In 2002, the workforce was estimated at 1.6 million. However, around 74% of the total labor force is made up of foreign nationals, with foreigners accounting for 98% of the private labor force. In 2001, the service sector provided jobs for 78% of the workforce, with industry amounting to 15%, and agriculture 7%.
The UAE leans heavily on skilled labor, technology, and management abilities provided by foreigners. Non-UAE Arabs are employed at all economic levels, including the government bureaucracy and civil service. Manual labor is largely performed by Pakistanis and Iranians, while many Indians are to be found in clerical positions. Most domestic servants are women from Sri Lanka or the Philippines. There is a high proportion of Europeans at management levels. Until recently, the large influx of immigrants was insufficient to cope with labor needs. A 1984 decree guarantees UAE nationals priority in hiring, in order to reduce dependence on expatriates.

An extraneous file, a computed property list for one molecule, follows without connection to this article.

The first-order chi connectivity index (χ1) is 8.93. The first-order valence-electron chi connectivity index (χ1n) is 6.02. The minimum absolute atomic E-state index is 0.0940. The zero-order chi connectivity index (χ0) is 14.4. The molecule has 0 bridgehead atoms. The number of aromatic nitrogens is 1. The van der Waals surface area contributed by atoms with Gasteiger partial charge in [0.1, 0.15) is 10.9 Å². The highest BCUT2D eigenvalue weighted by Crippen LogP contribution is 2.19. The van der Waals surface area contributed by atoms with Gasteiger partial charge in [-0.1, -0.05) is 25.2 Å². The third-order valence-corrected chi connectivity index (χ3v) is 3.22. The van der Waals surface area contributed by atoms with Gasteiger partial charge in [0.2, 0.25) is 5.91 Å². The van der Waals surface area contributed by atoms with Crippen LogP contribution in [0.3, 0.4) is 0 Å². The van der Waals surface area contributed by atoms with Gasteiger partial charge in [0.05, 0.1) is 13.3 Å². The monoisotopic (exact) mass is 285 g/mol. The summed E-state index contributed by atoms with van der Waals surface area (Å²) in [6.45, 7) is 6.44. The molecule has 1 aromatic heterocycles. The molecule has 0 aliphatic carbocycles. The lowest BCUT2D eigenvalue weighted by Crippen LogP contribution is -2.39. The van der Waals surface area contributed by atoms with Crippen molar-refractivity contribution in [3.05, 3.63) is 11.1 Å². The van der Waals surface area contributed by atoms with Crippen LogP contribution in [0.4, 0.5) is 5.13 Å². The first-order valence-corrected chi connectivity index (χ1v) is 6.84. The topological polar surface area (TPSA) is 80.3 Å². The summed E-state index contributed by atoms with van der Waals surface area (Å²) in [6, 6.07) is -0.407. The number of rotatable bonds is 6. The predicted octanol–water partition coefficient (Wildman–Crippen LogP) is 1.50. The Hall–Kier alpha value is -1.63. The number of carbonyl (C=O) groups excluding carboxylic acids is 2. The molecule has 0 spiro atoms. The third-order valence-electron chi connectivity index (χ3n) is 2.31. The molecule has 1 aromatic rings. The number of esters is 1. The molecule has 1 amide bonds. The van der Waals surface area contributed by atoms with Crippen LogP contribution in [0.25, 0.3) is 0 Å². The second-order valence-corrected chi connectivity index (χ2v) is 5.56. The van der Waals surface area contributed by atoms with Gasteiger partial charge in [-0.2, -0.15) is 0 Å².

Unionization is prohibited by law. Collective bargaining provisions do not exist, and strikes are strictly prohibited in the public sector. Rather, all labor contracts are reviewed by the Ministry of Labor to ensure that the pay will satisfy the employee's basic needs and secure a means of living.
There is no minimum wage. A standard workweek of eight hours per day, six days per week and minimum occupational health and safety requirements are not effectively enforced. Foreign workers are especially vulnerable to abuse. Widespread and credible reports indicate that foreign workers have had their passports confiscated, pay withheld, and are forced to work excessively long days far beyond the statutory maximum. Women working as domestic servants have also reported being sexually and physically abused. Foreign workers have little redress for their grievances. UAE administrative bodies virtually never rule against a UAE employer, and UAE employers can prevent a foreign worker from switching to another employer.